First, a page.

Sue, a Senior Assistant Practitioner from Risedale Care Homes talks about her role within the Social Care sector.


My first role I worked in in retail, I worked in there quite a lot. I worked behind the bar, I had numerous roles actually and I was a mother and with four children. I was one parent so money was quite tight at that point, my youngest daughter turned 16 and I decided that I would like to do something in the care sector. When I was younger I'd always wanted to be a nurse, but I got pregnant at 16 and unfortunately it didn't follow that path. So, like I said when my youngest daughter was 16, I thought oh I'll go and see about getting into care and what happened Abby Meadow was actually just built, and they were looking for people to do care and so I went on down for an interview, which was quite hard because I hadn't had an interview for years, I felt a bit intimidated really.

But it went really well and I got offered a job there, and the manager of the the home enticed me, if you do nights you only have to work six months out of the year but unfortunately nights are really, really hard so I found that quite difficult at that point. But I started and I really, really enjoyed it. I think from gathering from what my fellow staff members were, they all said that I was quite natural at it but I had brought four children so I think only common sense with things as well was a big thing.

So, I started nights and I did nights for 12 months, and they asked me to go to do days which I did and that's what I started with with Dave and that's basically it really.

I started as a HCA and there were rumours going around that they were struggling for nurses to work in the care sector and the manager Barbara had come up with an idea of assistant practitioners and this was a new course, and a new role within the care home that I work and not for a million years did I think I would get on the course. I did apply and I did get on the course and which was really really surprising because I'm a mature student, I was in my 50s,I was 54 and I didn't think anybody would  want to take on a 54 year old student.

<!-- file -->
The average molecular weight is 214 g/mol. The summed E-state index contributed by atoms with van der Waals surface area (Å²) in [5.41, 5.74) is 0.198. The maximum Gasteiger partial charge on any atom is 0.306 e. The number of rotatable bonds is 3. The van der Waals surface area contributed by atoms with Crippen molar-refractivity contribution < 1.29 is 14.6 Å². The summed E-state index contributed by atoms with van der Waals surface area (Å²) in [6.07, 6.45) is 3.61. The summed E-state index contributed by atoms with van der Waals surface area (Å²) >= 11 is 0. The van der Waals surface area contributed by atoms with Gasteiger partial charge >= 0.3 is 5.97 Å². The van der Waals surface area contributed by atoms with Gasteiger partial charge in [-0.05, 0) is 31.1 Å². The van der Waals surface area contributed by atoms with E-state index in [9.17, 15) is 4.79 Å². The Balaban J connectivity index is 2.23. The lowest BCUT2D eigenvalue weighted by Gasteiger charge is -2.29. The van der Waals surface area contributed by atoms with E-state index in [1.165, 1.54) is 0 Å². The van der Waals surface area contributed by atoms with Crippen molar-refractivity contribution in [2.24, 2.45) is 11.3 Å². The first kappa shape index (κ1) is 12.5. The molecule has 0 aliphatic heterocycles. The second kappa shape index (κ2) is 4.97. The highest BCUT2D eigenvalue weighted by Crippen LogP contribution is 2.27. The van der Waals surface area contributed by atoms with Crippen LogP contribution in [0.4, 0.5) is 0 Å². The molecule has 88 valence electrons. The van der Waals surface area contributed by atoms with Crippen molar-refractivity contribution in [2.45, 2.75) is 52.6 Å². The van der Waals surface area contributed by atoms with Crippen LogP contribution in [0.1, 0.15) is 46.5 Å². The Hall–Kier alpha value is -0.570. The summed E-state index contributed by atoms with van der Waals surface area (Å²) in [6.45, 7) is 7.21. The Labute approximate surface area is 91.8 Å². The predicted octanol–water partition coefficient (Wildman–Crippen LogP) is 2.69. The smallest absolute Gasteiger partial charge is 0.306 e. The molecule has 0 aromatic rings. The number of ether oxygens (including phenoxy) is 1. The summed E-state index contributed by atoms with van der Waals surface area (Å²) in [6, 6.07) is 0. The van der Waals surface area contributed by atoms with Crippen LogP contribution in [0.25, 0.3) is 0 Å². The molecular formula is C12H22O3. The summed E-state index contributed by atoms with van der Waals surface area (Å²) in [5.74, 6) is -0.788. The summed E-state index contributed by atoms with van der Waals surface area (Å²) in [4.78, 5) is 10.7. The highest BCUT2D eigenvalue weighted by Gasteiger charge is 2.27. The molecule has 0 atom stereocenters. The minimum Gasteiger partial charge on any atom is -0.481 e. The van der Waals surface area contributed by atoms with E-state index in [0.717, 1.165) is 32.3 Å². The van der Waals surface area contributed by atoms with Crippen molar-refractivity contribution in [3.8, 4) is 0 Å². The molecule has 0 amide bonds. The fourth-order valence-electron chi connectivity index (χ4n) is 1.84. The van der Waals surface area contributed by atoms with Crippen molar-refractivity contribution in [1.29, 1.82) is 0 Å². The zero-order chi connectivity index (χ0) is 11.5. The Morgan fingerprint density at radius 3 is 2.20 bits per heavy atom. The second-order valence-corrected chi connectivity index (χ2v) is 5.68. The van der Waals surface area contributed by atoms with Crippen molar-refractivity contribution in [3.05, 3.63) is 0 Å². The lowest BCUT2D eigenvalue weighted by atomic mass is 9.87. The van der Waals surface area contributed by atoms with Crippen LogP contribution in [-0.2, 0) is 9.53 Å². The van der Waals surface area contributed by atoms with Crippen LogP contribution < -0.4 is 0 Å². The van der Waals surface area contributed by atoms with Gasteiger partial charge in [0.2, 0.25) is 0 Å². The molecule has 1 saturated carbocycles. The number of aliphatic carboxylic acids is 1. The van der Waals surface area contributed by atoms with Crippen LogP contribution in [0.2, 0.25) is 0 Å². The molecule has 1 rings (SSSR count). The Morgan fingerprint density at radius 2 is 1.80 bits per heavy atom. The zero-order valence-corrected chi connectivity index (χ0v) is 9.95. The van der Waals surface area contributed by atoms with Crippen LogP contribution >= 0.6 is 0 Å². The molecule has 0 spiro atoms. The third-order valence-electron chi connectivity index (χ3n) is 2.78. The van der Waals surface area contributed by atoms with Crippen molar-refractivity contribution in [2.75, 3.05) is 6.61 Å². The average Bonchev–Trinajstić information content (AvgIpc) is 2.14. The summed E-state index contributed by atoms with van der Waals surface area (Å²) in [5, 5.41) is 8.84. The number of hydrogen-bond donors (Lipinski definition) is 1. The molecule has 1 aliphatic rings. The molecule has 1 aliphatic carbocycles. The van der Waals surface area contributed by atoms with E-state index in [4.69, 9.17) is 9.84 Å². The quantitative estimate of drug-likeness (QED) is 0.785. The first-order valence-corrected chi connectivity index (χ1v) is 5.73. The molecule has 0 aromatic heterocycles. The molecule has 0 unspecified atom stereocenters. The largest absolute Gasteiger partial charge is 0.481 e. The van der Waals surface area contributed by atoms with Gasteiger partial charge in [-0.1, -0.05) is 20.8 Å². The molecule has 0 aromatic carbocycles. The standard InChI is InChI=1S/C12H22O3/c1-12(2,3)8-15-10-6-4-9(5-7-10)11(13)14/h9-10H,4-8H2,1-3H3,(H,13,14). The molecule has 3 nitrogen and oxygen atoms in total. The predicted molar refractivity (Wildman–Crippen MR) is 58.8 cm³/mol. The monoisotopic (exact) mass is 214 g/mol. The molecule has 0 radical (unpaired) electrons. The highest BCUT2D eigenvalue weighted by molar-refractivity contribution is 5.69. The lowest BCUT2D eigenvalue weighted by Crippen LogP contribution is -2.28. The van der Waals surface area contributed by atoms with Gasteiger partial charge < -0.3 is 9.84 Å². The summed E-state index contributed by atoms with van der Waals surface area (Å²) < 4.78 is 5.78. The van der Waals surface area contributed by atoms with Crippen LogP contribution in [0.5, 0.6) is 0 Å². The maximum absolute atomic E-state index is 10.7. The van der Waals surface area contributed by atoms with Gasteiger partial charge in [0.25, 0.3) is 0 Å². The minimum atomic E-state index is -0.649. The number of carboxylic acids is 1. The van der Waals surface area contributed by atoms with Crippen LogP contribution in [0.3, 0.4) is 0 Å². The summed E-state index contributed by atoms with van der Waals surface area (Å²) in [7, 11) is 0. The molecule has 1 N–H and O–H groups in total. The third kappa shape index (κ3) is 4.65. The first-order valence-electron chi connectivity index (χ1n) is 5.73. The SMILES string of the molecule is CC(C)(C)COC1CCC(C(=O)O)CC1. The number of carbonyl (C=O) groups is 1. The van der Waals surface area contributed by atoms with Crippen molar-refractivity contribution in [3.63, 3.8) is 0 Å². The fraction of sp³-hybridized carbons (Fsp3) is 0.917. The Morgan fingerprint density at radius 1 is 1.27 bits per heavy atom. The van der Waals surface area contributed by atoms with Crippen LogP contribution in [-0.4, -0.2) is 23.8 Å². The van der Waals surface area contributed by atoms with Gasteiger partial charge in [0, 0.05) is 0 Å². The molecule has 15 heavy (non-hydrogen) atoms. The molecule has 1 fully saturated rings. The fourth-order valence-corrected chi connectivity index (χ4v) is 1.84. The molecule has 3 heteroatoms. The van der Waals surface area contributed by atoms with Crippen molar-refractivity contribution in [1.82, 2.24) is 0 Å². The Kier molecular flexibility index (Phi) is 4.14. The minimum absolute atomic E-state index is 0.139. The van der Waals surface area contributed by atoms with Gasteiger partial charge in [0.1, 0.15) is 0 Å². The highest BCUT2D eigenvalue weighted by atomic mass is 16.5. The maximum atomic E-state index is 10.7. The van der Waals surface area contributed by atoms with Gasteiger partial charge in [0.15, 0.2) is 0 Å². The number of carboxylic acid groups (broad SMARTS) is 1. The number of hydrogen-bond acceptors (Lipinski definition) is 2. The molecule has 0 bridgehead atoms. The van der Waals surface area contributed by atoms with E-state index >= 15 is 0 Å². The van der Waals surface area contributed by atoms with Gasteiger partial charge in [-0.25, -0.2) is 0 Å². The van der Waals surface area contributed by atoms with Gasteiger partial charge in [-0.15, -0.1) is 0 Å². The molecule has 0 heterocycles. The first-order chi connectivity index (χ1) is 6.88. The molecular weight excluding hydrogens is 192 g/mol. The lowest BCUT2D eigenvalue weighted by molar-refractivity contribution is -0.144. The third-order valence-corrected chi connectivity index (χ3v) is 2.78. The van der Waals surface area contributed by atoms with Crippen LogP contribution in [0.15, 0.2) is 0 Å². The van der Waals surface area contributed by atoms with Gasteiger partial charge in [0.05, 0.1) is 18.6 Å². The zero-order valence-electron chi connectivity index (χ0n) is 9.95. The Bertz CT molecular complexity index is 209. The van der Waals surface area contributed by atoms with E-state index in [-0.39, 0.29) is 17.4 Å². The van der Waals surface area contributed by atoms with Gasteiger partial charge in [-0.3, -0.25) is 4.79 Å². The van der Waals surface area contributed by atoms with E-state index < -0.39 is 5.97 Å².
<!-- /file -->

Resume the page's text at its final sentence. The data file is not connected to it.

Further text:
So, when I did start the course it was very difficult at first because I was totally computer illiterate, I hadn't studied for a long time, it was really really hard but I really enjoyed the studying and I enjoyed what I was doing. It was really quite fulfilling, I didn't for one second think that I would upgrade in what I was doing, not at all. I thought you know I was a HCA and that's how it would be.

It was because of this scheme that Barbara did put forward, I ended up getting on the course and I was really grateful and never for one minute thought you know person of my age that I would get the chance to do that, I was really lucky to have a chance to do that and I do thank the company for that.

The training that I did for my assistant practitioner course was three years long, and it was three hard years because we didn't really get any study time, or anything we worked within the company. I was like I'm going to show you, I'm good you know I can do this you know and I sort of wanted to learn everything; I followed the senior nurses round, I watched, I listened and learned. I watched how they spoke to doctors, how they handled telephone calls and over that course that was after I finished the course, over the years it was two years later I was offered a senior role which in the nursing side of things was very rare.

Although, I have a senior nurse as well, I have a senior role as a senior assistant practitioner so I was one of the first ones to to be a senior in a nursing environment and that took about two years. But I really wanted this to work,I felt grateful that I'd been given this opportunity and I wanted to show them that it works well and that's basically where I'm at now. I'm still a senior and I'm enjoying it.

Within this company that I work for the opportunities are brilliant.You've got to want to do this job to be fair, you've got to have a caring nature, you've got to care for people. But within this sector there is lots of opportunities, it's not just for caring for people as a HCA, you know there's different ladders you can go, there's a nursing associate, there's APs, there's the nursing getting a career from that, but it's not just that, you could be a social worker, there's loads of different areas to branch out to, perhaps not a GP but you could branch out to loads of different areas you know even even if you're interested in physio, I know within there's lots of APs that still do that.

You just have to do a little bit more training but I feel that there's loads of opportunities, but one thing that I feel is that you have to be a caring person, you have to want to do this kind of job and it isn't for everybody but I will tell you one thing, it's very rewarding and you're willing to work hard, learn then you'd be brilliant and I would tell everybody to do that. I would not look back now, I wish I'd done this years ago, I wish I'd gone the whole hog and done the full thing. I wish I was the manager now.


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